Korean Pavilion at 56th International Art Exhibition, la Biennale di Venezia
"'The Ways of Folding Space & Flying' is a multi-channel film installation created by the Korean artistic duo Moon Kyungwon and Jeon Joonho. The project explores an archaeological quest into human civilization that interweaves history with visions of the future as told through a future-retrospective narrative. It also alludes to the institutional structure and historic evolution of the Venice Biennale, the scale and influence of which have been acquired within a shifting socio-political landscape.
The project is part of an ongoing inquiry for Moon & Jeon to make sense of what they perceive as a fundamental function of art in our increasingly uncertain and precarious environment. Instead of trying to provide a definitive thesis, the artists propose ways of imagining the future where existing notions of art and creativity may no longer be relevant. As with the seemingly illogical and ludicrous concepts of chukjibeop and bihaengsul, for them, art is a crucial yet curiously unexplainable facet of complex human desires that compel us to imagine, dream, wonder and challenge."
— Sook-Kyung Lee
The film leads us to a distant time in the future. Lying deep under water, the City of Venice that we used to know, along with the other glories of past civilization, no longer exists. The only visible vestige of the Giardini’s rich history is the Korean Pavilion—the last national pavilion to have been established within the garden and at its highest point. The site no longer serves as a place for art. The pavilion is now a laboratory for archaeological investigation of the past civilization.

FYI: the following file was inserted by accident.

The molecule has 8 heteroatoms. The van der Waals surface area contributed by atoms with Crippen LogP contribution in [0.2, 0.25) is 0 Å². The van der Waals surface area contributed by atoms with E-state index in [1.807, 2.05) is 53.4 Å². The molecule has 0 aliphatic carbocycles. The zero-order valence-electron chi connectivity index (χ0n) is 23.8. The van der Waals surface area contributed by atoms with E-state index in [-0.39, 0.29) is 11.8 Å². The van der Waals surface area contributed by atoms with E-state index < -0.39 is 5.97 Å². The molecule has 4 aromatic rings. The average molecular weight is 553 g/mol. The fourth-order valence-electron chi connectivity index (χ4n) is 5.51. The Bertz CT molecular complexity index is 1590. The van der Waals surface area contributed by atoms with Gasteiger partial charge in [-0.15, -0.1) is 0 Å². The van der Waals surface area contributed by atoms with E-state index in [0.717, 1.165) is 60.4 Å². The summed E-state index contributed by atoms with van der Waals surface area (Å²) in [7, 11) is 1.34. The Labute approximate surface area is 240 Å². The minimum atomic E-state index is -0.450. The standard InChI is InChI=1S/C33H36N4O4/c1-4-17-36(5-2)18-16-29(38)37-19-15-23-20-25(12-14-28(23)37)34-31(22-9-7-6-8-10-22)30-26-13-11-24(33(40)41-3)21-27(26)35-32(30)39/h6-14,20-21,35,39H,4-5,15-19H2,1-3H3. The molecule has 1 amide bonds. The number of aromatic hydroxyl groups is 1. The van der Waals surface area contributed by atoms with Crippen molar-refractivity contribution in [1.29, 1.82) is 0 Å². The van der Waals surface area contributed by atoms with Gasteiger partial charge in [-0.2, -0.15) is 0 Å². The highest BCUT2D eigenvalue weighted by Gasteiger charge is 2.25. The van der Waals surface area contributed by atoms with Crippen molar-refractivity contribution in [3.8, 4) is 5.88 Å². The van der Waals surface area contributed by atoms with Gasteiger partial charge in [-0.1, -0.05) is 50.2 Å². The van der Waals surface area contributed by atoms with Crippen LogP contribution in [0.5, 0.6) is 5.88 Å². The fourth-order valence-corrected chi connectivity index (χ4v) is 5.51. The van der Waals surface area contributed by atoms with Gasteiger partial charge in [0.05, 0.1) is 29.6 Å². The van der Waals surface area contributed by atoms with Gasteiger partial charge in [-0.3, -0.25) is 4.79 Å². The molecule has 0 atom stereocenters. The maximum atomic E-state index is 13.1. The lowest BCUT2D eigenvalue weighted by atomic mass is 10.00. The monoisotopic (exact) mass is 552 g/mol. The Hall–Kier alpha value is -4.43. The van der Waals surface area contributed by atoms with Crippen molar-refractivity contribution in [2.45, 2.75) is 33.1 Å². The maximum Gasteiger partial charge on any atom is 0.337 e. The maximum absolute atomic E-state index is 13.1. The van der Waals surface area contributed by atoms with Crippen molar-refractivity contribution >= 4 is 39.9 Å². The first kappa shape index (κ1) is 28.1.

He opens his eyes.
He wakes up every day at exactly the same time and performs the same manual tasks. Today is no different from yesterday, and tomorrow will be no exception. He begins to lose any grasp on the amount of time he has spent here. The outside is a boundless expanse of water, and he has no other place to go. The cold metal mass that was once the Korean Pavilion floats like a buoy on the ocean—and is the only place of sanctuary that he can call home. Once he completes his mission and brings this long period of solitude to an end, he could perhaps embark on a longer journey that could last for more than a day.
“We’re the same. We share the same history, the same heritage, the same lives. We’re tied together beyond any untying. Man or woman, it makes no difference. We’re human. We couldn’t escape from each other even if we wanted to. That’s how you do it, Lieutenant. By remembering who and what you are. A bit of flesh and blood afloat in a universe without end. The only thing that’s truly yours is the rest of humanity.”
— from Captain Kirk’s conversation with Carolyn Palamas
Arts Council Korea
Commissioner & Curator:
Moon Kyungwon & Jeon Joonho
Diana Eunjee Kim
Hyundai Motor Company
Additional Sponsors & Support:
Samsung Foundation of Culture
SBS Media Group
The Korean Pavilion team extends a special thanks to designer Jung Kuho and actress Im Soojung (KEYEAST).